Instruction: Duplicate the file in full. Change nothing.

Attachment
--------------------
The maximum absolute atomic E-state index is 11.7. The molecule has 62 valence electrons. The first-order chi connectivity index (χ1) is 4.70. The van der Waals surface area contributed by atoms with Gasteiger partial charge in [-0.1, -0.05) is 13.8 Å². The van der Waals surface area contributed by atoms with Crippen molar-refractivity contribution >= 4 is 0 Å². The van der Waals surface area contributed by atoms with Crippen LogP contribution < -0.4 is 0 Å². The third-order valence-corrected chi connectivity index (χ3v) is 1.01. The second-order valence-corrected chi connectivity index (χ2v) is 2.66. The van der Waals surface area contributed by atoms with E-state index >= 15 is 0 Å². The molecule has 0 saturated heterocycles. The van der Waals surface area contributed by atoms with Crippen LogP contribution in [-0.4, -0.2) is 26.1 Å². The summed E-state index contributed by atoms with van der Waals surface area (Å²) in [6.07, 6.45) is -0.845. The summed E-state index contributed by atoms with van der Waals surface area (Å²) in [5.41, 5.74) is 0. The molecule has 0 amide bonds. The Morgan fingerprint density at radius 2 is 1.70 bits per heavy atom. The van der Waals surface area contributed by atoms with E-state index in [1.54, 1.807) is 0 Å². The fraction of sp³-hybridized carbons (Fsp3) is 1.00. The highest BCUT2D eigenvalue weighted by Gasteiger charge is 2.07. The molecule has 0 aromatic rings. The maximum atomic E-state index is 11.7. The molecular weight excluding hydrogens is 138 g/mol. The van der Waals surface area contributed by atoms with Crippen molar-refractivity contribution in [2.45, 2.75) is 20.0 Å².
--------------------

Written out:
The maximum absolute atomic E-state index is 11.7. The molecule has 62 valence electrons. The first-order chi connectivity index (χ1) is 4.70. The van der Waals surface area contributed by atoms with Gasteiger partial charge in [-0.1, -0.05) is 13.8 Å². The van der Waals surface area contributed by atoms with Crippen molar-refractivity contribution >= 4 is 0 Å². The van der Waals surface area contributed by atoms with Crippen LogP contribution < -0.4 is 0 Å². The third-order valence-corrected chi connectivity index (χ3v) is 1.01. The second-order valence-corrected chi connectivity index (χ2v) is 2.66. The van der Waals surface area contributed by atoms with E-state index >= 15 is 0 Å². The molecule has 0 saturated heterocycles. The van der Waals surface area contributed by atoms with Crippen LogP contribution in [-0.4, -0.2) is 26.1 Å². The summed E-state index contributed by atoms with van der Waals surface area (Å²) in [6.07, 6.45) is -0.845. The summed E-state index contributed by atoms with van der Waals surface area (Å²) in [5.41, 5.74) is 0. The molecule has 0 amide bonds. The Morgan fingerprint density at radius 2 is 1.70 bits per heavy atom. The van der Waals surface area contributed by atoms with E-state index in [1.54, 1.807) is 0 Å². The fraction of sp³-hybridized carbons (Fsp3) is 1.00. The highest BCUT2D eigenvalue weighted by Gasteiger charge is 2.07. The molecule has 0 aromatic rings. The maximum atomic E-state index is 11.7. The molecular weight excluding hydrogens is 138 g/mol. The van der Waals surface area contributed by atoms with Crippen molar-refractivity contribution in [2.45, 2.75) is 20.0 Å².